wherein said second board is allocated within said third region in a plane.
2. The fabrication method of semiconductor integrated circuit according to claim 1,
wherein the step (c) is executed by coming said end points of the contact terminals in contact with the first electrodes included in a plurality of first chip regions among a plurality of chip regions.
3. The fabrication method of semiconductor integrated circuit according to claim 2,
wherein the first chip regions are said two chip regions and are allocated adjacently along a first direction in which said probe card operates in said step (c).
4. The fabrication method of semiconductor integrated circuit device according to claim 1,
wherein fifth wires are formed as the wires embedded in said first board for electrical connections with the contact terminals,
(i) wherein said fifth wires includes conductive layers and insulating layers, and
(ii) wherein said conductive layers are covered with said insulating layers.
5. The fabrication method of semiconductor integrated circuit according to claim 1,
wherein said wiring layers within said second board are allocated separately with an interval of a predetermined first distance.
6. The fabrication method of semiconductor integrated circuit device according to claim 1,
wherein the electronic components include a plurality of relays, and
wherein the relays are arranged in a line along the external circumference of said principal surface of said second board.
7. The fabrication method of semiconductor integrated circuit device according to claim 6,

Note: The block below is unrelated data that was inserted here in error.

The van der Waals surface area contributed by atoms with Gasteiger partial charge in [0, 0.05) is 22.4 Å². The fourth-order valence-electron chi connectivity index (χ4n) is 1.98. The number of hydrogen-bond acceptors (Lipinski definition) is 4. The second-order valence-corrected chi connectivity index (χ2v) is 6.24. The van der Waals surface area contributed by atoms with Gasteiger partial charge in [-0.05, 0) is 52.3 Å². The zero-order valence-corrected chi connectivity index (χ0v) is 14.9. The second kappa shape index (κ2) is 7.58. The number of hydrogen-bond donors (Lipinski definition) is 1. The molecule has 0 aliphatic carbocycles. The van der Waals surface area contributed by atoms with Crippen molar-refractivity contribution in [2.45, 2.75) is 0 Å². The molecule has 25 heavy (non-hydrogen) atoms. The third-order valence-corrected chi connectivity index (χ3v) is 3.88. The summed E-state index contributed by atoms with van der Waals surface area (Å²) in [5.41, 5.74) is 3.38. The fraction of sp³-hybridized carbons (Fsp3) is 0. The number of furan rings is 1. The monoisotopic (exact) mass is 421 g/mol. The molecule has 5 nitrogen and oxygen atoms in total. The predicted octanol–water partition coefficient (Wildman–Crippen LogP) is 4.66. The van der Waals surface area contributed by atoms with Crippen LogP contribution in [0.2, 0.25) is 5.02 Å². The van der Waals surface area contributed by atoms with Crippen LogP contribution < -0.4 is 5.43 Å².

wherein the first wires are connected to the second regions in the external circumference of the first regions where the relays are allocated in said principal surface of said second board.
8. The fabrication method of semiconductor integrated circuit device according to claim 1,
wherein a plurality of sockets which are connected electrically to said first circuit and to which said electrical components are loaded are positioned over said principal surface of said second board, and
wherein the sockets are electrically connected with the electronic components by coming a first terminals of the sockets in contact with a second terminals of the electronic components.
9. The fabrication method of semiconductor integrated circuit device according to claim 1,
wherein the wiring layers are formed over the principal surface of said second board and within said second board, and
wherein said wiring layers or said wires for electrical connections of the electrical components are selected by cutting the predetermined fourth wires among a plurality of wires included in said wiring layer of said principal surface of said second board.
Description
CROSS-REFERENCE TO RELATED APPLICATION

The present application claims priority from Japanese patent application No. 2003-426137, filed on Dec. 24, 2003, the content of which is hereby incorporated by reference into this application.

BACKGROUND OF THE INVENTION